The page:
New Research Shows Social Media Contributed to Bank Failure

A newly released research report has found that social platforms have the potential to impact banking stability. Learn why.

David Baumann


May 8



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David Baumann

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David Baumann

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Report finds social platforms can impact banking stability, a trend authors call “potentially troubling.”

Social media directly contributed to the failure of Silicon Valley Bank, according to new research that warns other financial institutions may be at risk as well.

“The failure of SVB was preceded by a large spike of public communication on Twitter by apparent depositors in SVB who used the forum to discuss the trouble the bank was facing, and more importantly, their intentions to withdraw their deposits from SVB,” the researchers found. “The openness and speed of this coordination around a bank run is unprecedented.”

The authors of the paper, titled Social Media as a Bank Run Catalyst, are J. Anthony Cookson of the University of Colorado at Boulder, Corbin Fox of James Madison University, Javier Gil-Bazo of Universitat Pompeu Fabra, Juan F. Imbet of Université Paris Dauphine and Christoph Schiller of Arizona State University.

What Exactly Did the Report Find?

The researchers used comprehensive Twitter data to show that exposure to social media predicted stock prices during the run period.

Credit unions, of course, do not issue stock the way that banks do. And the authors do not discuss credit unions. However, the report makes it clear that social media can be used to convey other rumors leading to bank runs.

“The implication that social media matters for banking stability is potentially troubling because social platforms can spread inaccurate information, which could serve as a sunspot that leads to bank runs,” they wrote.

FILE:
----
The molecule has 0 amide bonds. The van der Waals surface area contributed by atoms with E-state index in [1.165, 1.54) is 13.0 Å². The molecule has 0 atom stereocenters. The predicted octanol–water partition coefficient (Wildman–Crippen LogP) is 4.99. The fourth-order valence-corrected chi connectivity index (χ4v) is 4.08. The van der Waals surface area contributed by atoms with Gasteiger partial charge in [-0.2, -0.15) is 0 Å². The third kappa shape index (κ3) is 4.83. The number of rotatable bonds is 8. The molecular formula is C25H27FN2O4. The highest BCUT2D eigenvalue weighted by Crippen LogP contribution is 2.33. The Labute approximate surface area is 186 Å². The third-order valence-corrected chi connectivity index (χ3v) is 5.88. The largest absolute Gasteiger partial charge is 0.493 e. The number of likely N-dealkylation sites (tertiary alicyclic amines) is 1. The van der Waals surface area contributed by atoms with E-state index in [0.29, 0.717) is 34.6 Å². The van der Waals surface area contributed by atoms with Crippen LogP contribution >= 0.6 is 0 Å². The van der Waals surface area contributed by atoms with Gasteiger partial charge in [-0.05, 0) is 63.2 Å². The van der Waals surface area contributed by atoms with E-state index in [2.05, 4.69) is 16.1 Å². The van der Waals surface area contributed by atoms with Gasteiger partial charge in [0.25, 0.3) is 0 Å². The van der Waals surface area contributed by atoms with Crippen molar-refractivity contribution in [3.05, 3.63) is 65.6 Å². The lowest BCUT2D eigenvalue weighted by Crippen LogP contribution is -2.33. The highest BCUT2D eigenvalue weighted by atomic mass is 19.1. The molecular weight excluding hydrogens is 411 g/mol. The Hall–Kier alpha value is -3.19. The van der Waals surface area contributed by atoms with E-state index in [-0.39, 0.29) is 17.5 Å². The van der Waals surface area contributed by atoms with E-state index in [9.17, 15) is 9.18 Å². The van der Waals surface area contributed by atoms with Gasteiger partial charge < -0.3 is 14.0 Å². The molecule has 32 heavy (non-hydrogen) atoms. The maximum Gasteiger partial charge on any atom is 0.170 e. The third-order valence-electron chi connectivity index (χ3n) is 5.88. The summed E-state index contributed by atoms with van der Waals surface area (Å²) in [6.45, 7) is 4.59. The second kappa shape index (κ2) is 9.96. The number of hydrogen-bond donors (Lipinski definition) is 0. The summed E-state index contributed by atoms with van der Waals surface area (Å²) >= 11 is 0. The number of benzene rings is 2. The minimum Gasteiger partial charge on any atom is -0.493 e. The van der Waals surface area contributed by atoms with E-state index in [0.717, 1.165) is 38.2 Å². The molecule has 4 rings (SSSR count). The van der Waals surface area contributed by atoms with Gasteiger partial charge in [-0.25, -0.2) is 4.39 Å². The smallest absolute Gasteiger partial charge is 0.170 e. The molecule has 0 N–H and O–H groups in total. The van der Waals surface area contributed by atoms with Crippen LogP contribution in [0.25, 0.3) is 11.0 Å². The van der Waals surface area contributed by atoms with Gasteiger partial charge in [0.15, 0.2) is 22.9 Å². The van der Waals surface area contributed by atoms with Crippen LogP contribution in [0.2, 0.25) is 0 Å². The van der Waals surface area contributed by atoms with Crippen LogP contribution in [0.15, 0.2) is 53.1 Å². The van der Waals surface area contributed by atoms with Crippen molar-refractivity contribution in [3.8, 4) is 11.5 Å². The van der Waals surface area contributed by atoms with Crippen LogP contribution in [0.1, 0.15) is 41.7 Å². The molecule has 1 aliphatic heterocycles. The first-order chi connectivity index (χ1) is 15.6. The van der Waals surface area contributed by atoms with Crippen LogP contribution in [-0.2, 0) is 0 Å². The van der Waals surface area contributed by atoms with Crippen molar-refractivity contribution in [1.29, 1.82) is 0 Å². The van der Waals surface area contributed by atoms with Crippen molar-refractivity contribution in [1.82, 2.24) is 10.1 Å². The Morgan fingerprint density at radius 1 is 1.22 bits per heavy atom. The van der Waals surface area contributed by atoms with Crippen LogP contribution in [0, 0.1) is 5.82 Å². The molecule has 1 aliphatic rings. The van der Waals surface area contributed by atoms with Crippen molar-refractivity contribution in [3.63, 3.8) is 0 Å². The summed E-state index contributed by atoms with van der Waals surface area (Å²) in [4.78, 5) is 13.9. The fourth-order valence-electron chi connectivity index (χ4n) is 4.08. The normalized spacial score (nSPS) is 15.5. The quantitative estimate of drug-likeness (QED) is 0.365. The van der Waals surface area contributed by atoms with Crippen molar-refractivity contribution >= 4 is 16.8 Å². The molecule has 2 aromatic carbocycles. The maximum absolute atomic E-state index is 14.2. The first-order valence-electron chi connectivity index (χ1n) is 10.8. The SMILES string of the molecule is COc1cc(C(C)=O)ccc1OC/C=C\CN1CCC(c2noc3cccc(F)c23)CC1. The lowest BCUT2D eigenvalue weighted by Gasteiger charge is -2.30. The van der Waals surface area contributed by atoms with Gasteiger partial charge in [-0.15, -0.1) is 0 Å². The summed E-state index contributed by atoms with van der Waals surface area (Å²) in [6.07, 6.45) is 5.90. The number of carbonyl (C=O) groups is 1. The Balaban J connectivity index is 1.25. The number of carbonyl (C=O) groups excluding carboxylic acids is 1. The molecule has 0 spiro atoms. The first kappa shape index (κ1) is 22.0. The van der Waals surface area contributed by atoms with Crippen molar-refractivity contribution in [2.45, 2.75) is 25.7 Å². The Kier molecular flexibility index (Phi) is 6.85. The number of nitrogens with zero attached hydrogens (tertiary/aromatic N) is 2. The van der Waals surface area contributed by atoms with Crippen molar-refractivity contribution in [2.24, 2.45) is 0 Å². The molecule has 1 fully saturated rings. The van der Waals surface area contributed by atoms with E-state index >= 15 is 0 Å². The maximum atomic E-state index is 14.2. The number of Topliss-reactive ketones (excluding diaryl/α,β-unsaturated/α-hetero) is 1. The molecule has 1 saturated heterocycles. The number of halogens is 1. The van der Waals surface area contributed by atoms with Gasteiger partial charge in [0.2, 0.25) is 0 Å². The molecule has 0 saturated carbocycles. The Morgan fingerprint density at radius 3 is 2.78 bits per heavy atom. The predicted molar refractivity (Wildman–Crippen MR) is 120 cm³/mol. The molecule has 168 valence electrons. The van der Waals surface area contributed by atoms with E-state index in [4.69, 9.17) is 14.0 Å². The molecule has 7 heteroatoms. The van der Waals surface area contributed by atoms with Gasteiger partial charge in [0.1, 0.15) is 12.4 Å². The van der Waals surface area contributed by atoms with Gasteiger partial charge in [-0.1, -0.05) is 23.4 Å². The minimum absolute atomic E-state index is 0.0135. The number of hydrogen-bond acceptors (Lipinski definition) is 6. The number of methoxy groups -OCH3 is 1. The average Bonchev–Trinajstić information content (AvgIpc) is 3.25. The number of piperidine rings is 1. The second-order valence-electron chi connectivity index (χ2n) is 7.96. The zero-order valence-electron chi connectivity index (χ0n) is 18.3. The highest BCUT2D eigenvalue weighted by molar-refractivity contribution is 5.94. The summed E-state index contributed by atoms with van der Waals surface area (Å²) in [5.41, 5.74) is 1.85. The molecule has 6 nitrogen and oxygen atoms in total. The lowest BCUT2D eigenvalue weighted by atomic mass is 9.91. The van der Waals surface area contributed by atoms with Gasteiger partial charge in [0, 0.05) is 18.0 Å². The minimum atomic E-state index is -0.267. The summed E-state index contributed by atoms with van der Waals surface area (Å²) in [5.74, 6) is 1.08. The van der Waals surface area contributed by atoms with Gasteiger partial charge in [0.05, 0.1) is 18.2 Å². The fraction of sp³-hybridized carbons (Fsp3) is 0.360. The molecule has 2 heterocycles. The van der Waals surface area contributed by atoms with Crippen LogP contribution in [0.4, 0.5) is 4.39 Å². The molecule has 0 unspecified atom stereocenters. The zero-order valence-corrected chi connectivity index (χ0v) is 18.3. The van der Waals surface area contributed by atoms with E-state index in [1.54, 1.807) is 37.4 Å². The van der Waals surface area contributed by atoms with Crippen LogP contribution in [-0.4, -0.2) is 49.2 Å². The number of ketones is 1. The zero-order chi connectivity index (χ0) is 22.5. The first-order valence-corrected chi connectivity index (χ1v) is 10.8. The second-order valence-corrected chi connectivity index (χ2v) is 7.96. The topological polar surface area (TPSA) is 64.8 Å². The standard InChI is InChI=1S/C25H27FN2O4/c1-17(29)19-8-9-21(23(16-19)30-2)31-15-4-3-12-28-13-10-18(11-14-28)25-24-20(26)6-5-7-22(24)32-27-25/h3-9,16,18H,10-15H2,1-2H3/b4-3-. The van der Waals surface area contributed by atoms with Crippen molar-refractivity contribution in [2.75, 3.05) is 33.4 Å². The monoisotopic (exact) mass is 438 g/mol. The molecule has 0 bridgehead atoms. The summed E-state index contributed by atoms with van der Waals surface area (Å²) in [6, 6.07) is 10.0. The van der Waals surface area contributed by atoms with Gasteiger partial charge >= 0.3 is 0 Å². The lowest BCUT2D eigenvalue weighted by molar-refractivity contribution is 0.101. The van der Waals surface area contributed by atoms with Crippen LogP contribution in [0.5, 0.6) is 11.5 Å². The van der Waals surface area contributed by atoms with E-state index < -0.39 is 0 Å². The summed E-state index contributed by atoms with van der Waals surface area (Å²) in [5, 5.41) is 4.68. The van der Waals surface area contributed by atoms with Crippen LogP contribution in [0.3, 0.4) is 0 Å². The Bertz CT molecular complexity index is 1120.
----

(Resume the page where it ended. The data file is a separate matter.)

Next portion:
The problem was magnified at Silicon Valley Bank, since many of the institution’s customers were members of the “startup community,” who used social media a great deal.

“These depositors were concentrated and highly networked through the venture capital industry and founder networks on Twitter, amplifying other bank run risks,” they wrote. “More importantly, SVB is not the only bank to face this novel risk channel: Open communication by depositors via social media increased the bank run risk for other banks that were ex ante exposed to such discussions in social media.”

What Comes Next?

Federal regulators and members of Congress have said that they believe social media played a role in Silicon Valley’s failure, but also have conceded they are not sure what to do about the problems social media poses.

Rep. Ritchie Torres, D-N.Y., a member of the House Financial Services Committee, has introduced legislation that would require the Financial Stability Oversight Council to monitor social media platforms for indications that there may be financial panic or a bank run. The bill, H.R. 2396, also would require FSOC to conduct a study to determine if social media platforms affect financial panic.

That legislation has not yet been considered by the Financial Services Committee.

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